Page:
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Private Business Transitions: Part 1: Family

By: David W. Harvey

Recently, RBS lawyers Silvana M. Facchin and David W. Harvey were part of a panel discussion for the Continuing Legal Education Society of British Columbia on succession and transition planning for privately owned businesses. David W. Harvey has broken-down and adapted this discussion into a series of articles that will be published in the coming months.

For many business owners, there is a strong desire to keep the business that they’ve worked so hard for over the years within the family. A transfer of the business within the family can be a great transition option, ensuring that the business will continue to provide for the family, perhaps for generations to come. However, for this to be a viable transition option, certain requirements must be met: (i) there must be family members available to take over the business; (ii) the family member successors must be capable of taking over the business; and (iii) the successors must want to take over the business.

There are a number of ways to structure a transition of the business within one’s family. Often it will take the form of a gradual transition, where the ownership of the business is slowly transferred to the successors over a period of years. Even if ownership transfers all at once, the family succession plan will typically have been in motion for some time, with the successors having worked in the business for several years up to the transition point, perhaps even managing and running the business before becoming de facto owners.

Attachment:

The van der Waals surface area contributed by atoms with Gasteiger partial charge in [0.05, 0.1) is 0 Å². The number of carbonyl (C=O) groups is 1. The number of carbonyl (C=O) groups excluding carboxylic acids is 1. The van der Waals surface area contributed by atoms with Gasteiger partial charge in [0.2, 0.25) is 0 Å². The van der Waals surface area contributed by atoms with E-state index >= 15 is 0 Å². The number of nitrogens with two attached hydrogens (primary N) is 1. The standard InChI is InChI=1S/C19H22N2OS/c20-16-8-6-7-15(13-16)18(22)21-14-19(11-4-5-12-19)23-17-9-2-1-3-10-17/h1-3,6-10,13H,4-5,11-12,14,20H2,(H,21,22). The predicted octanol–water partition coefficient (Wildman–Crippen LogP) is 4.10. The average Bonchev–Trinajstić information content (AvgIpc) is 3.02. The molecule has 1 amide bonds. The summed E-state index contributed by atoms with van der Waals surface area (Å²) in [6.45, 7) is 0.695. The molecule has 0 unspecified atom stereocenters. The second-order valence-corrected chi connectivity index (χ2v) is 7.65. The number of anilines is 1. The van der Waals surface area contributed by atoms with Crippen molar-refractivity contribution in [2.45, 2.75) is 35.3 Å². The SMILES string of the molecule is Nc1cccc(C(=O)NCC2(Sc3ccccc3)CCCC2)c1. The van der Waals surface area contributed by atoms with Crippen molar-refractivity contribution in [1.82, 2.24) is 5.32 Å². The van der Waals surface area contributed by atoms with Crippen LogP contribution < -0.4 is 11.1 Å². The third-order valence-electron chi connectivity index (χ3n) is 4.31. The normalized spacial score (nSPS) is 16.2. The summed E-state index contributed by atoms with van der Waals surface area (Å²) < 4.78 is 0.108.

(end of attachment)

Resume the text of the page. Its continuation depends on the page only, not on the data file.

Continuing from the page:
A family business succession plan can also take the form of a transfer on death through the owner’s will, or a transfer into a family trust for the benefit of the successors (and possibly other family members). Further, it is possible to split up the rights that are being transferred – perhaps a transfer of some ownership interest, but without any voting rights.

The family succession model allows for this flexibility to plan out an appropriate transition plan to suit the needs of the owners, their successors, and the family generally.

While there are many benefits to the family succession model, it is not without its problems. Often these problems have more to do with the family dynamic than the usual business or legal issues that one would face on a business transition. Sometimes successors are not capable of taking over the business, other times the owners are not capable of letting go. In some cases family members feel left out of the succession plan, and then in other cases the successors are annoyed that other less-deserving family members are also included in the succession plan. If there are pre-existing issues within the family, those issues are only going to be made worse when you toss in ownership interests in a business.

To help safeguard the family and the business from these issues, it is advisable to have a shareholders agreement in place. While it is not a perfect fix, a shareholders agreement can help the parties to anticipate issues before they arise and provide a framework for how those issues will be resolved when they do arise.

Given the myriad of options and issues involved in a business family succession plan, it is important to engage a lawyer experienced in navigating this process to ensure an appropriate and effective transition plan is implemented.

 The business lawyers at Richards Buell Sutton LLP have a great deal of experience in handling business transitions, including transitions within families. If you have a business and would like to discuss your transition options with us, please contact David W. Harvey or one of our other business lawyers you are in contact with for assistance. 

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